Today is January 31st. With this post the first month of the #PostADay2017 challenge is complete. 31 Days, 31 blog posts. The toughest part is over. There were a few blog posts I had scheduled in advance that didn’t go as planned. There were also a few technical bumps I experienced and will continue to work out over the next month or so. Getting your website in tip top condition is time-consuming… so it goes. Besides working on the blog every day I have been spending time developing content and resources for other musicians and music business overs that right now are not live on the website. And then there is the issue of SEO. I have yet to spend any time doing SEO or promotion on social media. Overall though I have been pretty pleased with my effort and the blog has been a great way to reflect on things that happened during the day.
Even during the chaos that our daily news cycle has become, there will always be music. The view from my seat in the trumpet section. On Monday nights I get to connect with different musicians from all over Brooklyn for 2 hours. The Grand Street Community band is everything that is good in the world. People coming together to communicate through music. Art in all its forms is more important than life itself. Art and music have outlived all things before us and will survive us.
Today was Yoga Class No. 7. I can’t believe I have been doing this a month already. A good portion of the initial awkwardness I felt is fading and I am getting more comfortable with the flow of the class. When I find myself not doing the right thing I smile and laugh it off as I peek around to see what the teacher is doing or how others have modified the pose to work within their means. It is athletic and very physical but not competitive.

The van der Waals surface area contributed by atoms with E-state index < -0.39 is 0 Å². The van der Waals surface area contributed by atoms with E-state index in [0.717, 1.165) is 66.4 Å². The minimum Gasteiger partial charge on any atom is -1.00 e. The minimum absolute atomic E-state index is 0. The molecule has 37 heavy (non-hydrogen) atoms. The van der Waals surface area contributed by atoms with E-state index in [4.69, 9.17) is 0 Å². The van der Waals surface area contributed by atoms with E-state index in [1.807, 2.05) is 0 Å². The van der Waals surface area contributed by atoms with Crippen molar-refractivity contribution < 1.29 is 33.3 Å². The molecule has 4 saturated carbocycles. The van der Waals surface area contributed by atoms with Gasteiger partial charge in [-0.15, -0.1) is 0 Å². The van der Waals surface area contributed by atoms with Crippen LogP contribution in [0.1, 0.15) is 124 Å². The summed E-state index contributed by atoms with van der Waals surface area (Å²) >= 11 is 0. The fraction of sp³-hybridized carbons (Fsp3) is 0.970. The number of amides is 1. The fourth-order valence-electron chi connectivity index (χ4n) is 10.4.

Last week I began to attempt the crow pose. This week was a continuation of that challenge as well as an hour full of other meditations, stretches, and other postures. I feel improvement. The progress seems small but it is noticeable. No cool Rick Rubin medication postures or head standing photos yet. Once I get the hang of crow may I’ll post a photo for fun. Besides the physical poses and movement, I really enjoy the breathing exercises. My favorite being Alternate Side Nose Breathing or Nadi Shodhan pranayama . I recommend this to everyone. It is simple and you can learn from the Dali Lama himself via the video link below.
The most noticeable difference outside of yoga class, especially after today’s session, was a sense of attention and awareness for my spine. As I was out walking this evening I could feel better alignment in my spine and less tension in my shoulders. More importantly, as I tried to move into my usual hunched over posture I was aware that it did not feel correct or good. Mr chiropractor Dr. Michael Bernstein called this Caveman Dragging The Knuckles or something to that like that. I would like to eventually eliminate this hunched over caveman feeling. I suspect over time it will happen especially taking into account the progress that I feel already.